It’s spring, so I’ve been doing a lot of planting in the garden. For once I actually have a month by month list, entered into my diary on a weekly basis, as the only way I’ll get things done on time while also wrangling a newborn. I feel alarmingly organised.

Last month was tomato-planting time, so I now have 5 pots of seeds sprouting away on the kitchen windowsill.

Two pots were from packet seeds (Lettuce Leaf, a bush type from the Real Seed Company, though it looks like they no longer stock them, and Peacevine Cherry, from a heirloom packet I got free) which I’ve liked in the past. All the seeds planted of both have germinated and are doing fine. The other 3 were seeds saved from last year’s plants; but only one of them has germinated, which I found a little disappointing.

It turns out that the problem is probably down to a cackhanded effort on my part to increase germination rates. If you’re saving your own seed, you can put the seeds in a jamjar with some water for 3 days, you can improve their germination speed. It turns out, however, that that is a strict 3 days – no more, no less. Five months in the jar? Not so good. Ah well; I have 9 baby tomato plants which is plenty, and will have to try seedsaving again this year. In fact last year’s plants started out at my old house and finished off at this one, so they might not have been the best-adapted to the new location anyway.

In other signs of spring: the apple tree has started to produce green shoots, after a couple of months of looking a lot like a stick.

That was taken a couple of weeks ago; there are more shoots now, all looking pleasingly healthy.

the garden project

Making raised beds from pallets

Last week I made a fourth raised bed for the garden; like the previous 3, the wood came from a couple of deconstructed pallets rescued from a nearby skip. It took me just over an hour (with power tools: a hand-held circular saw and a drill with screwdriver fitting; add about another 30-60 min if using hand tools), which did not include the time to deconstruct the pallets. Here’s how I went about it (apologies for the lack of as-you-go photos; I wasn’t thinking of blogging it at the time!).


Another of my raised beds, with some broad beans growing in one side. (The other side needs some more compost…)

The basic construction is 3 pallet-planks per side (for a total of 12 needed), cut to the size needed (in my case, 3 paving slab widths on the long sides and 2 on the short, to fit the intended gap). Measure up your planks, and cut them to size.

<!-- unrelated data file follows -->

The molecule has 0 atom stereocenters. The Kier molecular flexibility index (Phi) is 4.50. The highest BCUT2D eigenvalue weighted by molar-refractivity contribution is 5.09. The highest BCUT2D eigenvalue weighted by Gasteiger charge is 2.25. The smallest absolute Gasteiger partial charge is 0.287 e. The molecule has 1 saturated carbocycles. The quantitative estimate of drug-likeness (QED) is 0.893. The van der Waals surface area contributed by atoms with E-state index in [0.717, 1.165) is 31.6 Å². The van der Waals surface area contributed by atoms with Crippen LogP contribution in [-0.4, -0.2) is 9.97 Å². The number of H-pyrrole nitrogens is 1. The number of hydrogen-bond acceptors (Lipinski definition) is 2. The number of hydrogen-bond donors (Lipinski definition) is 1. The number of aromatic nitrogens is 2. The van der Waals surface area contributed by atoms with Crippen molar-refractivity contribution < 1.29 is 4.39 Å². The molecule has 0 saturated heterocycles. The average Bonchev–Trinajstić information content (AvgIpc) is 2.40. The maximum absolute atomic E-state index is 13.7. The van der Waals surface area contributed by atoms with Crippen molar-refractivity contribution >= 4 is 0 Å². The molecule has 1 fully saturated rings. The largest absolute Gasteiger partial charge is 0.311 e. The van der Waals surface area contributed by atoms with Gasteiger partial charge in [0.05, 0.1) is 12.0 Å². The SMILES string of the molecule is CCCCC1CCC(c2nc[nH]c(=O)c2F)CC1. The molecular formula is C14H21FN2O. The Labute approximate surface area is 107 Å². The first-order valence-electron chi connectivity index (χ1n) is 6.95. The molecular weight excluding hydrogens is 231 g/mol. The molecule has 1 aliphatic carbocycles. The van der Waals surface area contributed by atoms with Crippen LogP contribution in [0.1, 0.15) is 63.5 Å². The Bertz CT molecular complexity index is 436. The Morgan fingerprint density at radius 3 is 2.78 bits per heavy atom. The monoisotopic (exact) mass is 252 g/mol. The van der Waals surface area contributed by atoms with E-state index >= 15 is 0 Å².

Long side of raised bed (once complete); 3 135cm planks.


Short side of raised bed (once complete); 3 90cm planks.

The next step is to attach everything together. It’s possible just to nail/screw the planks directly to one another at the corners, but that won’t be very stable. A better bet is to use a thicker piece of wood as a brace at each corner, and screw the planks to that. Happily, pallets are constructed with a couple of nice thick ribs down their middles which are ideal for this. Cut 4 corner braces from this. The length of each brace should match the width of 3 planks, so that it’s the same height as the plank-sides of your raised bed.

Take the first set of three long planks, and two of the corner braces, and screw the planks to the braces at each end. Repeat with the other set of long planks and the other two corner braces. You now have two long sides of a rectangle, each held together by the braces, but not attached to each other.


The bracing piece, shown from the inside (with both long and short sides attached).

Now screw the two sets of three shorter planks into the braces at each end, to make the short sides of the rectangle.


From the outside, planks on two sides screwed to the brace. As a rule, the long and short sides should be the same height, but my planks were slightly different widths and that didn’t quite work out. Aesthetically suboptimal but still perfectly functional!

That’s it! These should be pretty sturdy, especially once filled with soil to strengthen them. You can rest them on existing soil (in my case, where I’ve levered up the paving slabs from the garden), or, if you make them slightly deeper, you can put them straight onto concrete, put cardboard at the bottom and shovel compost in at the top, and treat them as a very large container.

Note on tools and fixings:

  • You can do all of this with a hand saw, and I have done in the past, but a hand-held circular saw makes it all a lot quicker (and in my case, at 7 months pregnant, makes it feasible; I’d have struggled to construct this on my own by hand).
  • Nails can substitute for screws, but they won’t be as secure.
  • Whatever the packet may say, screws go in quicker and easier if you drill pilot holes first. The screwdriver fitting on a power drill is also a godsend, but again, hand tools do the job, just a little slower.
  • A set-square is useful to get the cut lines straight. If you don’t have a set square, all hand saws have a right-angle marker and a 45 degree marker on the handle.